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Afghan Refugees Feeling the Heat as Geopolitical Tensions Rise

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Last week, the Pakistani government callously doubled down on its strategy of using Afghan refugees as pawns in its ongoing political dispute with Afghanistan when it refused to grant a long-term extension of their stay in Pakistan. Islamabad’s move will anger Kabul, which has struggled to absorb and reintegrate the massive influx of Afghans returning from Pakistan in recent years.

On December 31, the Proof of Registration (PoR) cards of 1.4 million Afghan refugees in Pakistan expired after the federal government refused to provide an extension on time.  The PoR cards allow the refugees to live in Pakistan “legally” and avoid harassment by the state. On January 3, the long-suffering refugees learned they would only be given a 30-day extension, rather than the 1-year extension the government had been considering under a trilateral agreement with Afghanistan and the U.N. High Commissioner for Refugees (UNHCR).  The decision to limit the extension to 30 days was made during a meeting of the federal Cabinet in Islamabad which was chaired by Pakistan Prime Minister Shahid Khaqan Abbasi.

There are currently 1.4 million registered Afghan refugees in Pakistan, with hundreds of thousands of undocumented refugees also living in the country.  The first wave of refugees began came over from Afghanistan during the Soviet-Afghan War, with many more arriving during the bloody civil war of the 1990s.  In 2001, the US invaded Afghanistan, beginning the longest war in American history.  The 16-year neo-colonial occupation has devastated the lives of the Afghan people and created a new generation of refugees.

Many of the refugees have lived in Pakistan for decades and have had children in the country. There are indeed children among the 1.4 million registered Afghan refugees. A large number of refugees have established firm roots in the country and have lost all ties to Afghanistan. Kabul has struggled mightily to reintegrate the refugees into Afghan society, repeatedly insisting that Afghanistan does not have the resources to deal with massive numbers of returnees from across the border. Many refugees are also terrified at the prospect of returning to war-torn Afghanistan.  Civilian casualties due to the war reached a 16-year high during the first six months of 2017, according to the UN.

Pakistani politicians often scapegoat the refugees as “terrorists” and charge them with being a burden on the state.  Indeed, while Islamabad has agreed not to forcibly return refugees to Afghanistan, in recent years, it has resorted to a policy of intimidation and harassment of the refugees, so as to bring about their “voluntary” repatriation to the country.  In mid-2016, Pakistan launched what Gerry Simpson, a refugee expert at Human Rights Watch, described at the time as the “world’s largest recent anti-refugee crackdown.”  Afghan refugees have told human rights organizations about the cruel methods used by Pakistani authorities to coerce them into leaving for Afghanistan, including deportation during the winter and police abuses like arbitrary detention, extortion and nocturnal police raids. In fact, during the recent three day period during which 1.4 million refugees lost their documented status, the refugees were reportedly harassed by security personnel, leading them to confine themselves in their homes until the 30-day extension was granted.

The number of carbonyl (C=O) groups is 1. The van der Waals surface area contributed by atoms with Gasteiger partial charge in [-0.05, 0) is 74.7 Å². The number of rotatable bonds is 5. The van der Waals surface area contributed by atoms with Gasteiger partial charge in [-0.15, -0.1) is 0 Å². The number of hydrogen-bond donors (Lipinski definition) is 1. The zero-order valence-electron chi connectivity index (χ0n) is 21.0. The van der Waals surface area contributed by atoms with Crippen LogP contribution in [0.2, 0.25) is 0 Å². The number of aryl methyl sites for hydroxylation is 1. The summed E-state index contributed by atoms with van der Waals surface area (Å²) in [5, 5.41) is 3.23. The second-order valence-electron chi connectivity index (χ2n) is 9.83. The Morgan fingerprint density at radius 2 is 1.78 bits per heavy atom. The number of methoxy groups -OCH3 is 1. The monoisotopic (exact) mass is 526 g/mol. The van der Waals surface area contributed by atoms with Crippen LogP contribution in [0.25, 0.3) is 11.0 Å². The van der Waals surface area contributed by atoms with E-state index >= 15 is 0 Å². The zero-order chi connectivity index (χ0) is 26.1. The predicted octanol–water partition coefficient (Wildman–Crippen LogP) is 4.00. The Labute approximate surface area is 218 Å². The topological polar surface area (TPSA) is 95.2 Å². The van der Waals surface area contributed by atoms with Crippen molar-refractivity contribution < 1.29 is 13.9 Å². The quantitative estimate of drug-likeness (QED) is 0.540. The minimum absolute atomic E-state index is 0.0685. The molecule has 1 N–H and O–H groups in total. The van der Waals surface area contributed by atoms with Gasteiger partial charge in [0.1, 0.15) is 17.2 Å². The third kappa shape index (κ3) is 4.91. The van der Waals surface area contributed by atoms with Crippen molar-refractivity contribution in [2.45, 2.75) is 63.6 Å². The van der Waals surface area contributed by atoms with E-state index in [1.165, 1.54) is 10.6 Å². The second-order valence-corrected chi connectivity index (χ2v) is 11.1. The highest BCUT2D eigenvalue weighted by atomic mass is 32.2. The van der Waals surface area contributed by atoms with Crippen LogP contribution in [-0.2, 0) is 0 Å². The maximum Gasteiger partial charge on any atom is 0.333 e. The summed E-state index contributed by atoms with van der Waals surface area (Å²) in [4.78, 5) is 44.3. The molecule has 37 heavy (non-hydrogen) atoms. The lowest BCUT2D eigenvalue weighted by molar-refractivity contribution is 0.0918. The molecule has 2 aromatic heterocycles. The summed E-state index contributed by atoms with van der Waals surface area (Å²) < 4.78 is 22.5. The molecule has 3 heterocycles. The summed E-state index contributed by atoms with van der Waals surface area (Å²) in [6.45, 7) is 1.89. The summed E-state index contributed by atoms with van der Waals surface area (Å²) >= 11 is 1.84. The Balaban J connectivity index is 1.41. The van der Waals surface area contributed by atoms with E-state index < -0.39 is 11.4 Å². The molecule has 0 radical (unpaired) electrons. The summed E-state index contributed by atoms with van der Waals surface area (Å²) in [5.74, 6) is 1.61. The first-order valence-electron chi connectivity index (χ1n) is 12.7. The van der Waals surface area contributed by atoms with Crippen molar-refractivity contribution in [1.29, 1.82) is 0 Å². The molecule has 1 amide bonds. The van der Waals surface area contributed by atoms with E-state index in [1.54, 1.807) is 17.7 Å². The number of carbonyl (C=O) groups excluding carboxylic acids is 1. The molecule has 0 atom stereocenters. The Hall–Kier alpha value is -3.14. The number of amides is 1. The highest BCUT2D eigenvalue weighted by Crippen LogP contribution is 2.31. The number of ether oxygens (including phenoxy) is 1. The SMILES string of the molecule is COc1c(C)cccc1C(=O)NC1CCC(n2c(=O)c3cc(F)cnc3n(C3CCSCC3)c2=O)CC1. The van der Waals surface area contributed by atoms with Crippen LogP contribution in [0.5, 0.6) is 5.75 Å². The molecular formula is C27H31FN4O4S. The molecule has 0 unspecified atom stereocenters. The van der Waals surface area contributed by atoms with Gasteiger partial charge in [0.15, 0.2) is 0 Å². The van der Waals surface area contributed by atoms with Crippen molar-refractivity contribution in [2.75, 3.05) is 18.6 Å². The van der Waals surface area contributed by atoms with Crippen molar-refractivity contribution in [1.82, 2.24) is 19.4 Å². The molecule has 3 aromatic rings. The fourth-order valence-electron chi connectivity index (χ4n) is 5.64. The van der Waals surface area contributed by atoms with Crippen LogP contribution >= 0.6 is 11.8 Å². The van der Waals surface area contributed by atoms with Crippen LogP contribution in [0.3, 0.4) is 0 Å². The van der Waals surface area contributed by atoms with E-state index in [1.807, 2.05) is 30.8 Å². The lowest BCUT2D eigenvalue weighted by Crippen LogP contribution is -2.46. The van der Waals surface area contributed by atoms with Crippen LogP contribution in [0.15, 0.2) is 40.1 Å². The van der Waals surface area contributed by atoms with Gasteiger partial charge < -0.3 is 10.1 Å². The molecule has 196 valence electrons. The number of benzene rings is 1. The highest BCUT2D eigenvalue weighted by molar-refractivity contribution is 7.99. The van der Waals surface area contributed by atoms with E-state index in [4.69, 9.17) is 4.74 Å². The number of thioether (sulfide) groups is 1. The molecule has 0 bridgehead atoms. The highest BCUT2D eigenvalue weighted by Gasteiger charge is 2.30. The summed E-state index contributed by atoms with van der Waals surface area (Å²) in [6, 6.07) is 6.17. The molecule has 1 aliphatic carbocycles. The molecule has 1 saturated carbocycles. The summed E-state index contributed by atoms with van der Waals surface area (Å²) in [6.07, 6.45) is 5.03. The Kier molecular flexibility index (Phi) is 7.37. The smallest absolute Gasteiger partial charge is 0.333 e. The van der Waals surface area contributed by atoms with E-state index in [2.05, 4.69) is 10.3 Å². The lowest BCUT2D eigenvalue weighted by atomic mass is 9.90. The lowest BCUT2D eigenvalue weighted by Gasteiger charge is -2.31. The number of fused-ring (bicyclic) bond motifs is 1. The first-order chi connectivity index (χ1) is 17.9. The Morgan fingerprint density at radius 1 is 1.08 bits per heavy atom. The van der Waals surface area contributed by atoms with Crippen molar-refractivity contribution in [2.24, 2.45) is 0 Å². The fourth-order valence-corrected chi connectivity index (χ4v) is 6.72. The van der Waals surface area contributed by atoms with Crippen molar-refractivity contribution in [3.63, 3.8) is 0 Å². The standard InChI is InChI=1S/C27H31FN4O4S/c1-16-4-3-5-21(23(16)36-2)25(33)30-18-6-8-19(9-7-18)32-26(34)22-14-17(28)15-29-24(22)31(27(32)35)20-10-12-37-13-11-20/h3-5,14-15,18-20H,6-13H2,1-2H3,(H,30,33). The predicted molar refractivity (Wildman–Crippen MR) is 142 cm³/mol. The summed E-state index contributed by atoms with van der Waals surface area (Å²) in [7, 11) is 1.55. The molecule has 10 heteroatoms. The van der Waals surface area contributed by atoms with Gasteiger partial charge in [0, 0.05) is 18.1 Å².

In seeking to build domestic support for the forced repatriation of refugees to Afghanistan, Pakistani officials have described the refugee camps where the Afghans live as “safe havens” for terrorists. There is no doubt, however, that Islamabad hopes to use the refugee crisis to punish Afghanistan for shifting ever closer towards it arch-rival, New Delhi.

The deepening alliance between Afghanistan and India is viewed by Pakistan’s ruling elites as a vital security threat due to their fear of “strategic encirclement” by India, but Washington has turned a blind eye to Islamabad’s concerns and has encouraged the two countries to further enhance bilateral relations.  Moreover, US President Donald Trump has recently adopted a hardline stance towards Islamabad, with Washington suspending military aid to Pakistan on January 4.  The increasingly belligerent approach of the US towards Pakistan, where anti-US sentiment remains high, has forced the country’s ruling establishment to adopt a defiant stance towards Washington. Pakistan’s working-class majority remains steadfastly opposed to America’s imperialist war in Afghanistan, and to their government’s role in supporting and facilitating the ongoing occupation. With few options available to hit back at the US and Afghanistan, there is a danger that the Pakistani government may decide to throw the Afghan refugees to the wolves.

Ali Mohsin is an independent writer.  He can be reached at alimohsin1917@gmail.com

 

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